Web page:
You sit down with a handful of colorful brochures and a burst of optimism to have "the housing talk" with a relative or the person you're caring for -- to help her sort through all the options as she gets older and her needs change. But instead of thanks you get emotions: an angry outburst, maybe even tears, and the accusation that you're trying to "put" her somewhere.
Of course you have to talk to her about her options. But being prepared for the psychological roadblocks you're likely to hit when you broach the subject will help make that conversation more productive, and maybe even pleasant.
David Solie, author of How to Say It to Seniors: Closing the Communication Gap With Our Elders, put it this way in an interview with Caring.com: "You have to understand exactly what you're asking of older people when you ask them to move. You're asking them to give up the equivalent of water or oxygen."
Understand That an Older Adult's Home Represents Control
You're asking the person to let go of control at a time when age itself may be making her feel she's losing control over so much else -- fundamentals like mobility, vision, hearing, their very ability to navigate the world.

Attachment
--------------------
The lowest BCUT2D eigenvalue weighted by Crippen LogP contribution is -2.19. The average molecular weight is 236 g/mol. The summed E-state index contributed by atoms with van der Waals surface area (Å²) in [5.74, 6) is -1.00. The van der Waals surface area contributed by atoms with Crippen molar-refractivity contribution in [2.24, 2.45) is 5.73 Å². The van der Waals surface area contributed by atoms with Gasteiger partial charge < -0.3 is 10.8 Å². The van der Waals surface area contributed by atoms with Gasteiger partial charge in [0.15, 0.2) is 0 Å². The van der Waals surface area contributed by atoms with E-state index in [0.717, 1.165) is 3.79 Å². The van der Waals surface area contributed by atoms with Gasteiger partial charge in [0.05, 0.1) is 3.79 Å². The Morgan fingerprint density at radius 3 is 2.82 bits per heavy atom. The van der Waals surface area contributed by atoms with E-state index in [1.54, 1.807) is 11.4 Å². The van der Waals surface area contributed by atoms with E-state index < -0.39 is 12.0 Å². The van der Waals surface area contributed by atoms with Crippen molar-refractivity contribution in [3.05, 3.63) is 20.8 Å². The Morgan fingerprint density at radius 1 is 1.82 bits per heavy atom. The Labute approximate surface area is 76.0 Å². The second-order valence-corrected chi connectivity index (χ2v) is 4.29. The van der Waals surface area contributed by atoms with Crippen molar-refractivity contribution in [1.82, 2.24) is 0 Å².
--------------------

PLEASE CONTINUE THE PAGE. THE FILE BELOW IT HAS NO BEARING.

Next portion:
Look at Housing From Her Point of View
Try visiting an independent living community, assisted living community or nursing home that you'd consider for this person. Imagine you're an older adult on her way in the door with no ticket out. What may appear to be a beautifully run community -- if you don't have to live there -- could look to her like the end of the road.
SEE ALSO: Find Assisted Living Near You
Be Tactful and Gentle
As the person in your care ages, preparing her for the possibility of living in a nursing home could help make her comfortable with the idea. But don't be too surprised if the glossy retirement-home brochures don't get more than a quick once-over, especially at first. Where you see safety, nutritious meals, medical supervision, and a calendar full of fun activities, she may see loss of control, a building full of strangers, and the end of all that's familiar.
Remind Yourself That She May Come Around to the Idea
Attitudes change, and the most resistant older adults sometimes wind up as the happiest retirement community residents if they eventually realize they need help. But if she doesn't wind up moving when you think she should, you can still support her by making her housing situation as safe and comfortable as possible.
Remember the Bottom Line
Keep in mind that in the end, it's her decision, not yours -- and communicate that thought to her. As long as she's mentally competent, acknowledging that she's in charge of her own life will make the process of helping her navigate the housing maze a more positive and productive one for all involved.